Date: April 1997
Status: personal view only. Editing status: not perfect.
Up to Design Issues
See Links and Law before reading this.
Myth: "A normal link is an incitement to copy the linked document in a way which infringes copyright".
This is a serious misunderstanding. The ability to refer to a document (or a person or any thing else) is in general a fundamental right of free speech to the same extent that speech is free. Making the reference with a hypertext link is more efficient but changes nothing else.
When the "speech" itself is illegal, whether or not it contains hypertext links, then its illegality should not be affected by the fact that it is in electronic form.
Users and information providers and lawyers have to share this convention. If they do not, people will be frightened to make links for fear of legal implications. I received a mail message asking for "permission" to link to our site. I refused as I insisted that permission was not needed.
|There is no reason to have to ask before making a link to another site|
But by the same token,
|You are responsible for what you say about other people, and their sites, etc., on the web as anywhere|
Myth: Making a link to a document makes your document more valuable and therefore is a right you should pay".
This is another dangerous one. It is of course true that your document is made more valuable by links to high quality relevant other documents. A review in a consumer magazine has added value because of the quality of the products to which it refers the reader. I may be more valuable to you as a person if I refer you to other people by name, phone number or URL. This doesn't mean I owe those people something.
|We cannot regard anyone as having the "right not to be referred to" without completely pulling the rug out from under free speech.|
Myth: Making a link to someone's publicly readable document is an infringement of privacy.
The "security by obscurity" method of hiding things behind secret URLs has the property that anyone knowing the URL (like a password) can pass it on. This is only a breach of confidentiality of there is some confidentiality agreement which as been made.
Famous cases in which people tried to prevent others linking to their web pages include, if I recall correctly, Ticketmaster trying to stop the Seattle Sidewalk site linking into its pages, so that those looking through the site about the town could follow a link and buy tickets to the events. This was widely perceived not only as philosophically wrong by falling for the myths above, but also crazy, as it was a protest against Seattle Sidewalk bring traffic and hence business to the Ticketmaster site.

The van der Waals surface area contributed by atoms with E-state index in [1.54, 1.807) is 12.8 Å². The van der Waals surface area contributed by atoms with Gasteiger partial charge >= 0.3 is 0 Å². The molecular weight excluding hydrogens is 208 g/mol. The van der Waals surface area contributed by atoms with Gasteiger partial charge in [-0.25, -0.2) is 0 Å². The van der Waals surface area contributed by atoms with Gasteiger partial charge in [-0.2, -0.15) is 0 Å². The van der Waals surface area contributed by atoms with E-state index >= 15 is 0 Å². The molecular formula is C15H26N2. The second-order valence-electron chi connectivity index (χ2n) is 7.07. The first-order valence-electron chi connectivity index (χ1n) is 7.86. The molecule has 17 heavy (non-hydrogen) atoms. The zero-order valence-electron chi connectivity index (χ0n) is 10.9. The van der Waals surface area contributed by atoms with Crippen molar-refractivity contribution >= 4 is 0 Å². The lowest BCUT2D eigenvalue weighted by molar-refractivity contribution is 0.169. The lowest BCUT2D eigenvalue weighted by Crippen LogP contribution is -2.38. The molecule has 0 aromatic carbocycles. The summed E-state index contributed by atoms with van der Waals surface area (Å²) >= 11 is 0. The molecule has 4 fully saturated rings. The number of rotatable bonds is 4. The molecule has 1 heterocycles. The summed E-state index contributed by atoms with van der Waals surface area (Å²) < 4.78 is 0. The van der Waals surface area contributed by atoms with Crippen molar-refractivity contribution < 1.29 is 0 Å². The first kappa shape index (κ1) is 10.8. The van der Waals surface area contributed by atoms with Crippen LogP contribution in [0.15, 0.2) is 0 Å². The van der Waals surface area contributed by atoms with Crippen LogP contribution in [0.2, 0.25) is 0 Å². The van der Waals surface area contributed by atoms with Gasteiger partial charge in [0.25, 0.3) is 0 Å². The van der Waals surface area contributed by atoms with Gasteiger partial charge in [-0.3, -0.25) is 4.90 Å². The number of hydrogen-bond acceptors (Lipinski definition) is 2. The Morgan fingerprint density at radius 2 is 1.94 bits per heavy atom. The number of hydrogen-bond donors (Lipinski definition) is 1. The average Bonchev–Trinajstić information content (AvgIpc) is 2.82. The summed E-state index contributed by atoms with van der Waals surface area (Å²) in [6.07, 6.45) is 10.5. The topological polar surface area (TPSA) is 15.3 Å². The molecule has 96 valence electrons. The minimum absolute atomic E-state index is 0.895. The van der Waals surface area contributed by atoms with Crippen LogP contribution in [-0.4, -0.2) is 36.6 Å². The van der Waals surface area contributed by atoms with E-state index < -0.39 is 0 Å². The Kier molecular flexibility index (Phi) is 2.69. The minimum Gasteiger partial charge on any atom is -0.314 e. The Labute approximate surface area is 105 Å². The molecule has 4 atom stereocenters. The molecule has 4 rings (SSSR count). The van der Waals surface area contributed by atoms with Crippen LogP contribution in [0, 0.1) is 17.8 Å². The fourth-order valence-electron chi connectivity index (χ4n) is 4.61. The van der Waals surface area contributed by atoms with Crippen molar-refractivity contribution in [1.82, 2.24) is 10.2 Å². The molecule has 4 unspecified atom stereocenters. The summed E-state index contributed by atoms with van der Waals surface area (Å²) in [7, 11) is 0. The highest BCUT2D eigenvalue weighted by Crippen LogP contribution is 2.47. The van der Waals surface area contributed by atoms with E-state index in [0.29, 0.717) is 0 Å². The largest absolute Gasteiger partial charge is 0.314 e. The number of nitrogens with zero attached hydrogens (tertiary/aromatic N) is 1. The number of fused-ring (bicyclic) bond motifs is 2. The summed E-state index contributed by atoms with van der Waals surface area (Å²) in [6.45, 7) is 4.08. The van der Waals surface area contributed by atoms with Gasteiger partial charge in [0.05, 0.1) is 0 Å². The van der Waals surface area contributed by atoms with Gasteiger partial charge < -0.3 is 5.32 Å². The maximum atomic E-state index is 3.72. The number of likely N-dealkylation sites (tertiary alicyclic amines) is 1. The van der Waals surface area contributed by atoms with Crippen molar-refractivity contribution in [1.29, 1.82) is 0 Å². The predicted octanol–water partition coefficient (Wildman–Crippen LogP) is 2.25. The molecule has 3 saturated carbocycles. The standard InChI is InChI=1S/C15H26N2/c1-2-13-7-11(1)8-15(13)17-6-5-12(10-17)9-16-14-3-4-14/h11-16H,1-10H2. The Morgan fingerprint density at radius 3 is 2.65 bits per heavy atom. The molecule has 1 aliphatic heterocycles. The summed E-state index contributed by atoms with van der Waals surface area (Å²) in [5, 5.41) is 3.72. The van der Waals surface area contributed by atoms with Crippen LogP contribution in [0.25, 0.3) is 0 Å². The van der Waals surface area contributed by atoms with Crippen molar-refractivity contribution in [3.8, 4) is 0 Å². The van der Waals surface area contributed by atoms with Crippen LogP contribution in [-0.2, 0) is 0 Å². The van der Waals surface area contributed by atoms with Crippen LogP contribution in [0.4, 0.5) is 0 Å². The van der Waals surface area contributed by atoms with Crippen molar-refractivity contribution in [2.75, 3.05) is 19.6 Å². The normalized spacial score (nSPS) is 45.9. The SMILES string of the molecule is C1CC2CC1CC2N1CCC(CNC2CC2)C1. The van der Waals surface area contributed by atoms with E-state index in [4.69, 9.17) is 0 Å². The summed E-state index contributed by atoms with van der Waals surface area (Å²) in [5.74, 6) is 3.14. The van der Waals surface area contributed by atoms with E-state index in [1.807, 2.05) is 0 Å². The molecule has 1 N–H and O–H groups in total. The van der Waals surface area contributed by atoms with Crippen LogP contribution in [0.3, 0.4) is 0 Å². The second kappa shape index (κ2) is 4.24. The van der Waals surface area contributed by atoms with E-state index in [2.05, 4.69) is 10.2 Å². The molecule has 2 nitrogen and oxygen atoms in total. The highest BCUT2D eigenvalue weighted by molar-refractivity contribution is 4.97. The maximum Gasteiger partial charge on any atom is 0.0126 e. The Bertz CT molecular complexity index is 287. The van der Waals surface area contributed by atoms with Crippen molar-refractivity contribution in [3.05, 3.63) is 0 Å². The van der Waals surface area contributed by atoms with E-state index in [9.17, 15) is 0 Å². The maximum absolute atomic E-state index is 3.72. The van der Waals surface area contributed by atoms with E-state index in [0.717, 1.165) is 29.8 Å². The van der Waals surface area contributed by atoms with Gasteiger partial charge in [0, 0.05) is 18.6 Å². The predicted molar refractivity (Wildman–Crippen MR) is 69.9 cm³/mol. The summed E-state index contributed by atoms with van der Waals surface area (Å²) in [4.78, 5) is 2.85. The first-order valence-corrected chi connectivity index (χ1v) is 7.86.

In 2002, A Danish court made an injunction preventing a Danish news filtering service (effectively a sort of search engine) from linking to pages of a Danish newspaper. See the slashdot article. I assume that the appeals process will clear up this after this time of writing (2002/07). If such decisions are accepted, the whole working of the web would break down.
In 2004, a comment to the W3C TAG noted that the Athems Olympic site, no less, tried to prevent deep linking, to pages such as their sports page. Thus, a vast set of rather unique resources were supposed to be not really part of the web. They even try to constrain how one will link to entry page. The Athens site violates the principles above and sets a very bad example. A pity, when the Olympics celebrate what is best in humanity, that the web presence should exclude itself from the global discourse.
In 2010, according to the New York Times, the Nikkei Shimbun's website decided it could disallow linking, even to its home page. "Links to Nikkei's home page require a detailed written application. Among other things, applicants must spell out their reasons for linking to the site. In addition, regular readers of the site will also notice that the paper has disabled the ability to right-click -- which usually brings up a menu including "copy link address." The paper's "link policy" ends on an ominous note: "We may seek damages for any violations of these rules." The Nikkei says the rules are intended to make sure its pay wall is not breached and to prevent the linking of its content from "inappropriate" sites.
There are some fundamental principles about links on which the Web is based. These are principles allow the world of distributed hypertext to work. Lawyers, users and technology and content providers must all agree to respect these principles which have been outlined.
It is difficult to emphasize how important these issues are for society. The first amendment to the Constitution of the United States, for example, addresses the right to speak. The right to make reference to something is inherent in that right. On the web, to make reference without making a link is possible but ineffective - like speaking but with a paper bag over your head.
A reminder this this is personal opinion, not related to W3C or MIT policy. I reserve the right to rephrase this if misunderstandings occur, as its always difficult to express this sort of thing to a mixed and varied audience.
Next: Metadata architecture
Up to Design IssuesTim BL